District 192 will set guidelines for 2014 budgetFarmington school administrators are still working on some of the big-picture structural changes they hope will help erase projected budget deficits starting next year, but they’re also preparing for some of the smaller steps that will start the district on its way.
By: Nathan Hansen, The Farmington Independent
Farmington school administrators are still working on some of the big-picture structural changes they hope will help erase projected budget deficits starting next year, but they’re also preparing for some of the smaller steps that will start the district on its way.
School board members expect to vote on a plan that establishes those steps at their next regular meeting Dec. 10. Residents can attend that meeting to comment on the plan.
Board members got their first look at the budget parameters last week when they reviewed a draft of a budget framework for the 2013-14 school year. The document presented by finance director Carl Colmark included parameters for planning the budget for taxes residents will pay in 2014.
Colmark said the goal of the parameters is to avoid leaning too heavily on the kinds of typical budget cuts – like staff reductions – that districts make when they’re trying to get their finances in line.
“We really want to preserve the staff we currently have in place,” Colmark said. “We don’t want to lose staff to budget adjustments.”
That likely won’t be entirely possible. With more than 80 percent of the district’s budget going to salaries and benefits, there will have to be some cuts to personnel. The parameters Colmark presented last week also suggest that the district not increase staff even if enrollment goes up. That would lead to larger class sizes.
Colmark said Monday the draft parameters as presented would reduce a projected $1 million budget shortfall by as much as $440,000 based on preliminary numbers. He expects to have a better idea of the plan’s exact impact when more reliable numbers are released in February.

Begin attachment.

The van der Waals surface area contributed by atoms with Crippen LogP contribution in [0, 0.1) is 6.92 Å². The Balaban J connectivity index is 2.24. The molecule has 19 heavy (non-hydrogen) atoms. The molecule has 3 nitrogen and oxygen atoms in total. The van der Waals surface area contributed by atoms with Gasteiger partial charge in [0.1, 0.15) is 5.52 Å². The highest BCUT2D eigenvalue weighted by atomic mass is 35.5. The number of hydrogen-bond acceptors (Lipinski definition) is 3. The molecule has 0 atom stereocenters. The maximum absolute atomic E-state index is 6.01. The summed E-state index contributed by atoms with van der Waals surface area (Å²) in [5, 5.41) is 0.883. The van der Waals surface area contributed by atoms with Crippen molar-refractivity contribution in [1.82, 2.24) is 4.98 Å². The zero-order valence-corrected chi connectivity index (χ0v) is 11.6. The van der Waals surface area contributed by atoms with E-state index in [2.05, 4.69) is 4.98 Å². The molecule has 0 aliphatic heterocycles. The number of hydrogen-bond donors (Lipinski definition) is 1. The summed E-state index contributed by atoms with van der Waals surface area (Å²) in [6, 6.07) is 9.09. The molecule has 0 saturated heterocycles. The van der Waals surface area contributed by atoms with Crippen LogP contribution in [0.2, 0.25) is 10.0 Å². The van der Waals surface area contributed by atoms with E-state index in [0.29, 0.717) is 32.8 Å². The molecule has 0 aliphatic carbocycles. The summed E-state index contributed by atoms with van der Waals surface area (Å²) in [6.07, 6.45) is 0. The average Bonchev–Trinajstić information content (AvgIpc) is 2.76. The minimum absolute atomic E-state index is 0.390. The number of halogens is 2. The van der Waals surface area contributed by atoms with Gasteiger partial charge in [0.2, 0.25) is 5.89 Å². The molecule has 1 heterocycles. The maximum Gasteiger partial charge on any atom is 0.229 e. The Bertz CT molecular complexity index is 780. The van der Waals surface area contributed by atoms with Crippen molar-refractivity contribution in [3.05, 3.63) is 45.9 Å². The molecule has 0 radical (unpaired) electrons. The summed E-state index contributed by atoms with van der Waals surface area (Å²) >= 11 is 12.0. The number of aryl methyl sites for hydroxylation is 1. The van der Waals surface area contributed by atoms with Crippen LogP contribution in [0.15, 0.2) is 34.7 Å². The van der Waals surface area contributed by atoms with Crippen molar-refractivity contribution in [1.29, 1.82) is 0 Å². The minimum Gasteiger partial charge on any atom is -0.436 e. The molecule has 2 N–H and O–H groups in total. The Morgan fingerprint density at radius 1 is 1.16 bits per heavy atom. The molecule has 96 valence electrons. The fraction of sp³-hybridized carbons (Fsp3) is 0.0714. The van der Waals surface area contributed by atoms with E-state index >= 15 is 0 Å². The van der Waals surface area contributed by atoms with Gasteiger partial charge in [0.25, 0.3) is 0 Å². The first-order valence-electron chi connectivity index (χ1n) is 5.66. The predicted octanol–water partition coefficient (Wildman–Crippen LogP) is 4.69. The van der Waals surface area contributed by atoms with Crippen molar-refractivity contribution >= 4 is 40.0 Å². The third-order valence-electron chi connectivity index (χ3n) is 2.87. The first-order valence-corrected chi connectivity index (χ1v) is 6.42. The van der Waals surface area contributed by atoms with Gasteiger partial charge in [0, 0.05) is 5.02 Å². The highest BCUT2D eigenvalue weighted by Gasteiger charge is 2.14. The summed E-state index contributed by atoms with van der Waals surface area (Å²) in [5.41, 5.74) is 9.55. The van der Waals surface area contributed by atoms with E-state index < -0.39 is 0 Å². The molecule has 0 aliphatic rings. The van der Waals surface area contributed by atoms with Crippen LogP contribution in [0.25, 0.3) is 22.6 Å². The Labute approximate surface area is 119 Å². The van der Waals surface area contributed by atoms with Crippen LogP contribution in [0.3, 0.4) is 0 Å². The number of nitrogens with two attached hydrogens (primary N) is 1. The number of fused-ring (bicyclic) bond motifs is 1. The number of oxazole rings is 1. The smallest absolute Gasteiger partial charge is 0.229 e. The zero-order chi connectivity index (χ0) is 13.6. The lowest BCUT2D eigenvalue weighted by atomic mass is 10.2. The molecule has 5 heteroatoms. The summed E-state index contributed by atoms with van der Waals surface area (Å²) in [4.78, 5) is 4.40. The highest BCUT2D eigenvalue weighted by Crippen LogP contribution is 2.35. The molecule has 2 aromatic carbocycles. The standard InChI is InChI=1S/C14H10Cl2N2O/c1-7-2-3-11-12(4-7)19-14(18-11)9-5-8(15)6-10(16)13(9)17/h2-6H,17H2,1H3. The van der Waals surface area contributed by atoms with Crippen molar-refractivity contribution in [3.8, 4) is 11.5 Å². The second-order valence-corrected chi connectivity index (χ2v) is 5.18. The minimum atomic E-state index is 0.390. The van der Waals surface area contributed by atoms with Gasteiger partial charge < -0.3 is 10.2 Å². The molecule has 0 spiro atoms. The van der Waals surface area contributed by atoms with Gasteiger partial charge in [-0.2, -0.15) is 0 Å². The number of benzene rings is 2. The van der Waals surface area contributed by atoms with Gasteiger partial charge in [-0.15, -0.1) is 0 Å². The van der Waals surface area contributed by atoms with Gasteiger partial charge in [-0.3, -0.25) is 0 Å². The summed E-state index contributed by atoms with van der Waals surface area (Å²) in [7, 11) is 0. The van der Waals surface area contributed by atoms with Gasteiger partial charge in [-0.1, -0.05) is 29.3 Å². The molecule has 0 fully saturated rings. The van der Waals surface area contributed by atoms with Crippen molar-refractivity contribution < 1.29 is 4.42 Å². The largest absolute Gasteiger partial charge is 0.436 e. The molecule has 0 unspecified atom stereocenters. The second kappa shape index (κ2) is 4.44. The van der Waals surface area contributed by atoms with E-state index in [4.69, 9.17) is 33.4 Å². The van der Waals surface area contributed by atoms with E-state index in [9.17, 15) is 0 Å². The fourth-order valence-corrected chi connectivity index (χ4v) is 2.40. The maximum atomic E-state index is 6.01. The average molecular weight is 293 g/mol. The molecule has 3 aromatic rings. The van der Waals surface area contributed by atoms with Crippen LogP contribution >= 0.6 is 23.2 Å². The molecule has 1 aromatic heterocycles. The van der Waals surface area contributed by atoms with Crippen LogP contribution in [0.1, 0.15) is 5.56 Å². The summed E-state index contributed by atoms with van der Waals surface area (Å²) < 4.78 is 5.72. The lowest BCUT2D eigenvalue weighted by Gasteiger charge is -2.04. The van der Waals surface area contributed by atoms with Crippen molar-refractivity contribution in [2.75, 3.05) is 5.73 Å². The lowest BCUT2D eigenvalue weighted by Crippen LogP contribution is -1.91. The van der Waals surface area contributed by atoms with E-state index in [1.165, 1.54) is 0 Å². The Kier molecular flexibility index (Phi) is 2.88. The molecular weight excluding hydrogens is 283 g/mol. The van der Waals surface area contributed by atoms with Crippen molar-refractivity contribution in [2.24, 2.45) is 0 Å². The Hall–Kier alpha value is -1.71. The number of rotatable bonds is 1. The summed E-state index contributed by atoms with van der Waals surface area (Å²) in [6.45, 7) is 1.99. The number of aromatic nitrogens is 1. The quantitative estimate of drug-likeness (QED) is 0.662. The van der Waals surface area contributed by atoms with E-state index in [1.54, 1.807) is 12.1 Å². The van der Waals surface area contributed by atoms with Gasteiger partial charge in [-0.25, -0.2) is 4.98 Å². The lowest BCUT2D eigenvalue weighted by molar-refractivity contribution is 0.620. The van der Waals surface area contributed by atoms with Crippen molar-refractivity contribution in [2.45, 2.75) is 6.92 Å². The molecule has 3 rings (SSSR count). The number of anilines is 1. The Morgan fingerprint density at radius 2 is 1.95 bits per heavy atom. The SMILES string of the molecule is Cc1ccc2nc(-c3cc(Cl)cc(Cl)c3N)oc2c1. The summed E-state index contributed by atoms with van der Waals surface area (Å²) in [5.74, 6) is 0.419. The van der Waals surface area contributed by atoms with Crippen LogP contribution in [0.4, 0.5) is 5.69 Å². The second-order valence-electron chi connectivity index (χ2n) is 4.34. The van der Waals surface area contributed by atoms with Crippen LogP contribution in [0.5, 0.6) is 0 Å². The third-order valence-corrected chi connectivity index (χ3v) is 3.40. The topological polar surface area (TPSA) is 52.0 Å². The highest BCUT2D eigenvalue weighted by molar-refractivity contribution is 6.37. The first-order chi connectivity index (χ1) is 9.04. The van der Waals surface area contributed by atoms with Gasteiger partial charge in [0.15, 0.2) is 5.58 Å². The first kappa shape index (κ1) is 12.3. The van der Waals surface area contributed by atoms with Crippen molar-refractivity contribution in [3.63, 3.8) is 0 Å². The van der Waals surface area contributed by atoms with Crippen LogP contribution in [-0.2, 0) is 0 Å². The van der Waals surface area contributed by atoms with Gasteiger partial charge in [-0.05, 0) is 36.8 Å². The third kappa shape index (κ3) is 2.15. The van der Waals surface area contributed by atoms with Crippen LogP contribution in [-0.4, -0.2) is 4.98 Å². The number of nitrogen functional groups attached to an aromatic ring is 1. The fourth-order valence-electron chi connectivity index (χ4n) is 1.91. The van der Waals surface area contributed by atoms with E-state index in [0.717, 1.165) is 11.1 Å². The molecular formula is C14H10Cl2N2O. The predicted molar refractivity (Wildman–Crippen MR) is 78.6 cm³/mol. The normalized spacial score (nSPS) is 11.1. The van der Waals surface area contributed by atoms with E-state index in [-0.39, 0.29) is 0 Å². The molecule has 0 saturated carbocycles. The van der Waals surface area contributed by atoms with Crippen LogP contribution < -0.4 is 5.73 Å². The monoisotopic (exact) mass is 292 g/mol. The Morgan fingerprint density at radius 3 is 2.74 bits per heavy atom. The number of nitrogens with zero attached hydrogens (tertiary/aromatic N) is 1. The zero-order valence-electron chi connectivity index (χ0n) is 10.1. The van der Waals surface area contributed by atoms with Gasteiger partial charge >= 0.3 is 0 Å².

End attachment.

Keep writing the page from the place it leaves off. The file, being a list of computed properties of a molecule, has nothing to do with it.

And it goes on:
Colmark’s parameters also include spending part of the district’s unreserved fund balance, essentially money set aside for emergencies. That idea didn’t sit well with all board members.
“I just don’t like us using that (fund balance) unless there’s a darn good reason,” board member Brian Treakle said.
The rest of the budget adjustments would likely come from the kinds of outside-the-box changes the district has been looking for in a series of meetings with staff and the public. At those meetings superintendent Jay Haugen has been asking participants to reimagine the way a school district offers education to students. Suggestions have included everything from offering evening kindergarten classes to selling curriculum developed by Farmington teachers to eliminating the district’s copy center and going paperless as much as possible. The district currently makes something like 22 million copies each year, though an effort to put an iPad in the hands of every student might help with that as teachers have less need to print out materials that can be sent to students electronically.
Haugen plans to have more meetings with community groups in the weeks to come, and the district will use that feedback as it looks for creative solutions to the district’s budget problems. There will be another chance for resident input in January and February.